Ballycastle, United Kingdom
20.000 x 16.000 x 0.500 inches
This original painting is currently for sale. At the present time, originals are not offered for sale through the Fine Art America secure checkout system. Please contact the artist directly to inquire about purchasing this original.
Click here to contact the artist.
Church Harvest Ballintoy
Painting - Oil On Canvas
Ballintoy Parish Church. Ballintoy ecclesiastical parish.
This work was inspired by the outstanding structure of the Parish church located outside the picturesque village of Ballintoy, Co. Antrim, N. Ireland. I was inspired by the rolling clouds and impending rain clouds juxtaposed to the golden fields of freshly harvested hay. In my mind I see the Church as an anchor tying land and sky together in a majestic dance of life, giving and death. I have added some additional information about the location for you on the Church and its history. The original is for sale and I can be contacted directly here on FAA or at email@example.com
HISTORY OF BALLINTOY PARISH CHURCH
Ballintoy means 'town of the north' and the parish church, located a short distance from the town, appropriately enough, is one of the most northerly in the diocese of Connor. Modern day Ballintoy ecclesiastical parish is located in the barony of Cary, County Antrim, and comprises 27 townland denominations.
The church as it now stands is a replacement for an older structure and was completed in the year 1813 under the auspices of Revd Robert Trail to a plan drawn by Henry Wynne. In design, it is two bays in length, with a single north transept, the tower being retained from an earlier building. With passing years improvements and embellishments were added to the parish church. In June of 1857, a new organ was installed by Dublin based firm Telford & Telford, at a cost of 37 met by voluntary subscription. A very extensive renovation was undertaken in 1883 under the direction of Revd John McNeice. At this time, a new pulpit, pews, flooring, tiling, and heating were added, as well as repairs to the roof and spire. Further repairs needed to be made to the roof following considerable damage caused by a hurricane of December 1894. It is probable that the steeple, which was also damaged in this storm, was not replaced on the church tower at this time. Aside from the regular appendices one might expect to find adorning the walls of a church building, Ballintoy has a sundial affixed to the exterior wall on the west corner. Apparently, it has also been used to record tidal movements and is dated 1817. Given its date, it most probably was an instrument placed there by Revd Robert Trail, whose memory is immortalised in a beautiful stained glass window in the chancel, designed by Watson of Youghal and installed in 1902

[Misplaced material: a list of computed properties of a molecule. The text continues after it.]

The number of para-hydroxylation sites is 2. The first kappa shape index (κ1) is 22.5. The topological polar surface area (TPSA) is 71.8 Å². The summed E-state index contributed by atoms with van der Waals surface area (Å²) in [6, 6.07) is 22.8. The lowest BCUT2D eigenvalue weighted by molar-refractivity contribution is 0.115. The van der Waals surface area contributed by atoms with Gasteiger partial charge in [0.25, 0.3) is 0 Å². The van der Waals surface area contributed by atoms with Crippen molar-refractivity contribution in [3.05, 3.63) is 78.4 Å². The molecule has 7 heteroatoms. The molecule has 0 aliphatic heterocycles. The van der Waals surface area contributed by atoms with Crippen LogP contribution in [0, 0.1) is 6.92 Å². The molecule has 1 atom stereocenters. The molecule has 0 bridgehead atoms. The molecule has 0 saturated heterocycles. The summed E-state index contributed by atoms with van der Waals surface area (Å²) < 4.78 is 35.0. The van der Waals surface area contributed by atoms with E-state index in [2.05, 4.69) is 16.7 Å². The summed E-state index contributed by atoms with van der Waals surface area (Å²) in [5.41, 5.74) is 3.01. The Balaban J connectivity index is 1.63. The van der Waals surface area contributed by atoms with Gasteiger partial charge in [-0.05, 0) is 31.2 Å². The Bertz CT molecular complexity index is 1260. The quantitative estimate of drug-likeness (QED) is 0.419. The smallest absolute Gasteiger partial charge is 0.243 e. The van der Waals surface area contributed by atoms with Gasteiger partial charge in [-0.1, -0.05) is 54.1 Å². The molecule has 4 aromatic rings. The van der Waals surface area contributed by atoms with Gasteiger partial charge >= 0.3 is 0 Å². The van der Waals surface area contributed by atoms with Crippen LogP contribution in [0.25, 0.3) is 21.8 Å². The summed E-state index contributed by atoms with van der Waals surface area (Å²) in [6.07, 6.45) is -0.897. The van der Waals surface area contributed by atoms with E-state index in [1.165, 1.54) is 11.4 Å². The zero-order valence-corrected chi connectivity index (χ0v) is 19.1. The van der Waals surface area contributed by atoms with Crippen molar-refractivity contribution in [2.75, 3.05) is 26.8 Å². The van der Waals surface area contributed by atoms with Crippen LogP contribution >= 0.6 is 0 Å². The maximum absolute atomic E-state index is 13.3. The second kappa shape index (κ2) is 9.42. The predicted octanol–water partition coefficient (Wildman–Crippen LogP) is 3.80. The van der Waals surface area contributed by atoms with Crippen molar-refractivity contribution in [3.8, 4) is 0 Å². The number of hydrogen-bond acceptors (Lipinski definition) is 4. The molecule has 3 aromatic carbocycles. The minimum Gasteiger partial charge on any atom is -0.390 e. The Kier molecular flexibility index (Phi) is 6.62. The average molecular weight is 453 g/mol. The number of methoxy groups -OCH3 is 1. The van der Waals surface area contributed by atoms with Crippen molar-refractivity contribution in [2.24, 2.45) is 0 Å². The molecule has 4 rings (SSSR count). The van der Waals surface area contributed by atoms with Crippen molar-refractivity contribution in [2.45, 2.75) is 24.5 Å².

Although there is no precise date of construction it may be surmised that a place of worship was built on the present site at Ballintoy sometime during the first quarter of the seventeenth century. It is very likely that it functioned as a chapel of ease to nearby Ballintoy Castle which is built on the townland of Ballintoy Demesne. Since the church at Ballintoy is located on the northern extreme of the wider parish area, it is thought that worshippers may have attended at Billy, the official parish church prior to the formation of Ballintoy as a separate parochial unit. A much older religious establishment at Templastragh, possibly of pre-reformation origin, may also have served those in the vicinity of Ballintoy for a period up to the establishment of the first church there, or beyond. The first recorded incumbent of Ballintoy church is James Blare who served there in 1635. It is not certain if he was still there in 1641 when members of the parish and other local Protestant settlers came under attack from a group of insurgents led by James McColl MacDonnell. For those in the Ballintoy locality during the 1641 Uprising, the Castle and parish church were the safest places of refuge. Those seeking sanctuary here held out for four months, with the assistance of benevolent Father McGlaime, a Roman Catholic priest who covertly assisted with food supplies, until military relief arrived under Lord Antrim in May 1642. In the year 1663 Ballintoy church was rebuilt and was subsequently granted full parochial status, the area being formed out of the parish of Billy. At that time the number of townlands in the parish of Ballintoy amounted to 61, a figure that has been reduced to 27 in the modern parish due to re-alignments and boundary changes.
March 14th, 2013
Viewed 453 Times - Last Visitor from Beverly Hills, CA on 05/24/2015 at 5:13 AM